This site is optimised for modern browsers. For the best experience, please use Google Chrome, Mozilla Firefox, or Microsoft Edge.

Beta Site: This is a new site which is still under development. We welcome your feedback, which will help improve it.

Feedback form

SONIA 1&2 Impact Case Study

 

Contents

SONIA 1 and 2

Suitability of Nitisinone in Alkaptonuria

Key features

• International, multi-centre and randomised control trials

• NIHR supported study set up

• In England led by Royal Liverpool and Broadgreen University Hospitals NHS Trust

• Chief Investigator: Professor Ranganath, National Alkaptonuria Centre, Liverpool SONIA 1

• May 2013 - October 2013

• 40 participants recruited

• NIHR provided a dedicated research nurse

• A short four week study SONIA 2

• May 2014 - 2019

• 138 participants recruited

• Due to finish by December 2019

Alkaptonuria (AKU), also known as black bone disease, is so rare that currently there are only roughly 65 patients in the UK that are known to have it. It is a genetic disease caused when both parents pass the AKU gene to their children. AKU is caused by the lack of an enzyme called homogentisic acid dioxygenase. This leads to a condition in which patients cannot fully break down a toxic acid called homogentisic acid (HGA). The accumulation of HGA causes discolouration to bone and cartilage. Black and brittle cartilage is more susceptible to the normal wear and tear that occurs in the body, quickly leading to disability and painful movements of the joints.

AKU affects all the major joints including the spine once the symptoms start to show, this is usually when patients reach their 20s. Eventually this leads to early-onset osteoarthritis and often becoming wheelchair bound. Until recently, little has been known about the best way to treat AKU for patients and so thanks to a €6m European Commission funding grant, clinical research into this has begun. The NIHR Clinical Research Network (CRN) is supporting this research in the NHS through two studies, SONIA 1 and SONIA 2.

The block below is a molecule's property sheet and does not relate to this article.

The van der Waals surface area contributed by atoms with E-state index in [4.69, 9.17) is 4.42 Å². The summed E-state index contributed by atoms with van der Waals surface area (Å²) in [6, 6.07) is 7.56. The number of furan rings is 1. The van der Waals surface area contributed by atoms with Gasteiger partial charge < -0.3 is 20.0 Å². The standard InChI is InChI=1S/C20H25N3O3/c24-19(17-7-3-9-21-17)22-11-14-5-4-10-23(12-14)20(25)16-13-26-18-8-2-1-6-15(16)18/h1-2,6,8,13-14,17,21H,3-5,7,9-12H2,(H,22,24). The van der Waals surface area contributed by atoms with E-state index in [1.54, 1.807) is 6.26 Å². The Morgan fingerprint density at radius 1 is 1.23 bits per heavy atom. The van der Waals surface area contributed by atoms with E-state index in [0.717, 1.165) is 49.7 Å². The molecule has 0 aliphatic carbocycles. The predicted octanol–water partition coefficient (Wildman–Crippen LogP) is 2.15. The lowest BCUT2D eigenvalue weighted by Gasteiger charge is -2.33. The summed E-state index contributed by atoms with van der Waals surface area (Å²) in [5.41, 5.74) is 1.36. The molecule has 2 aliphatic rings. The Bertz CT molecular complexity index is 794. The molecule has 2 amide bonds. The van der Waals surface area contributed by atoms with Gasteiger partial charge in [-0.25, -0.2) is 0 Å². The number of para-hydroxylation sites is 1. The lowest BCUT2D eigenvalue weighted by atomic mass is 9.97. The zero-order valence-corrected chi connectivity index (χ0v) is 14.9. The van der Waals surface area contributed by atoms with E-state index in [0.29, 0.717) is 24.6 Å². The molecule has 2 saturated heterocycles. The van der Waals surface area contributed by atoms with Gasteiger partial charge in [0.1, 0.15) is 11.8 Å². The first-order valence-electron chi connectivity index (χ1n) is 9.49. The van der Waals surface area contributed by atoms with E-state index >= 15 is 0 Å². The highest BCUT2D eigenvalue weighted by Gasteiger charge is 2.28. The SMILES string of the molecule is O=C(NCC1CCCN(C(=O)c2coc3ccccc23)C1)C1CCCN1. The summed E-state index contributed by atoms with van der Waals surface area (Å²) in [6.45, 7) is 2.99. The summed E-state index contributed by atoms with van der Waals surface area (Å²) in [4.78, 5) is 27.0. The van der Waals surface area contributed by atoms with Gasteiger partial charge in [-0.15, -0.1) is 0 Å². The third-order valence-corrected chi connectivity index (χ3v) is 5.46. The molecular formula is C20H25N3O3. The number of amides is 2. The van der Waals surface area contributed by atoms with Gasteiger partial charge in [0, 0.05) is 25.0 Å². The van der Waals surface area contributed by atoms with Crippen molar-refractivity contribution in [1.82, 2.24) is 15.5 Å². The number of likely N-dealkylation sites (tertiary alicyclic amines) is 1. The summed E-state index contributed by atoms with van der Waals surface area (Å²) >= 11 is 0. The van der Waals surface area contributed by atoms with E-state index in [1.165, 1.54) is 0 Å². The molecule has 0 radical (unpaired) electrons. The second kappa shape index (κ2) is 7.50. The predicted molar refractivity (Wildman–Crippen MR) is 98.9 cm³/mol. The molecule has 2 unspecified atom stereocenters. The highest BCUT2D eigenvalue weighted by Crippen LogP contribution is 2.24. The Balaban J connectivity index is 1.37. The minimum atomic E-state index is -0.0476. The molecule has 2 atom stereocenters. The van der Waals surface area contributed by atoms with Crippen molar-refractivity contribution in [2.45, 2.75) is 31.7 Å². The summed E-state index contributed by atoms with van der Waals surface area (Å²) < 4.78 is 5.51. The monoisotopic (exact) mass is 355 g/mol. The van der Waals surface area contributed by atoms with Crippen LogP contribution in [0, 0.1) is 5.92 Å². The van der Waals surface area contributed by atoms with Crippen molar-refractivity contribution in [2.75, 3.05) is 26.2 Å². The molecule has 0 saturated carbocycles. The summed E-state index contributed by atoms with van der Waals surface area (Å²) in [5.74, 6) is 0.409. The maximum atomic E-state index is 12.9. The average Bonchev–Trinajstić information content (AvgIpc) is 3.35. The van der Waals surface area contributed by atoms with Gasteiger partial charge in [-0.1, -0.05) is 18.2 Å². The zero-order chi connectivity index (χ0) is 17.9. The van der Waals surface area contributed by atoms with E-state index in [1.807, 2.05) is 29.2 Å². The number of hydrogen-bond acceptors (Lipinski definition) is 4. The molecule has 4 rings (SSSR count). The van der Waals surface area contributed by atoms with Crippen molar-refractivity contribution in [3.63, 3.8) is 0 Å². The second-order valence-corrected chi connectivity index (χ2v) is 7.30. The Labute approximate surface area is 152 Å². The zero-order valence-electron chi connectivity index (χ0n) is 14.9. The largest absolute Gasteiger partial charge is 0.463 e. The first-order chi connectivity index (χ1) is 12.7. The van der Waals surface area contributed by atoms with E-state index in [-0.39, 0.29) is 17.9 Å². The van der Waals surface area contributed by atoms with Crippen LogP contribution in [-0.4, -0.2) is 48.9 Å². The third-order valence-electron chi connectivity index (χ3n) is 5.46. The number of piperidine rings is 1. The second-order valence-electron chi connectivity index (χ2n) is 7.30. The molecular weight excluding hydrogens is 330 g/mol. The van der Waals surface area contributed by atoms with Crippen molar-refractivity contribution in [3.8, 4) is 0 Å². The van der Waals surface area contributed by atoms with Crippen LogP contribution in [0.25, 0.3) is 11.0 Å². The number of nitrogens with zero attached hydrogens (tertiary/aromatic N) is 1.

Both studies are utilising the drug Nitisinone to investigate how best to treat AKU. Nitisinone is not licensed for the treatment of AKU, but it is licensed for use in babies to treat tyrosinaemia type 1 (HT-1), an amino acid disorder which can cause serious liver damage if left untreated. SONIA 1 was investigating the correct dosage of Nitisinone to patients and SONIA 2 is looking at how effective and safe the drug is for use in AKU patients.

Outcomes and findings

During SONIA 1 the main way the study team could establish whether the drug was working was by examining the urine from patients. As patients with AKU typically have black urine which is one of the main symptoms. Over a period of a few weeks the the participants’ urine became clearer, which showed a reduction of HGA build up. The reduction was dependent on the dose of Nitisinone. This means a larger dose of Nitisinone results in a greater reduction of HGA. The results show the correct dosage of Nitisinone to be 10mg daily. This dosage is now being administered to participants in the SONIA 2 study. While the study did not look especially at safety, there were no safety concerns during SONIA 1.

SONIA 2 closed to recruitment in late February 2015 and will run for four years until 2019. It is investigating how effective and safe Nitisinone is for use in AKU patients. The participants are split into two groups; one group which receives Nitisinone and one group that does not. This enables a thorough analysis between the two groups to illustrate improvements in patients. Patients recruited to the study were given a thorough assessment of their physical health through blood tests, MRI scans, X-rays and ear biopsies to provide baseline measurements. They were followed up three months later and then just once a year until the end of the trial.

Value to the NHS

SONIA 1 has improved the knowledge of AKU for patients and clinicians through a short four week study. The international clinical trial, across multiple centres has provided evidence to support the treatment of AKU with Nitisinone. The study was also able to identify the correct dosage required to effectively reduce the build up of HGA (10mg daily). While SONIA 1 did not look specifically at safety, there were no safety concerns during the trial. The clinical phase of SONIA 2 is due to finish by March 2019 and the full data analysis and study report will be complete by end of December 2019. This will provide further understanding of the effectiveness of Nitisinone in treating people with AKU.

“These studies are absolutely vital in understanding more about how best to treat patients living with Alkaptonuria.“

Professor Lakshminarayan Ranganath, Chief Investigator and Consultant in Clinical Biochemistry and Metabolic Medicine at the National Alkaptonuria Centre, Liverpool

Key publications:

• Study site: www.developakure.eu

• Suitability Of Nitisinone In Alkaptonuria 1 (SONIA 1): an international, multicentre, randomised, open-label, no-treatment controlled, parallel-group, dose-response study to investigate the effect of once daily nitisinone on 24-h urinary homogentisic acid excretion in patients with alkaptonuria after 4 weeks of treatment Ranganath L.R. et al Annals of the Rheumatic Diseases 2014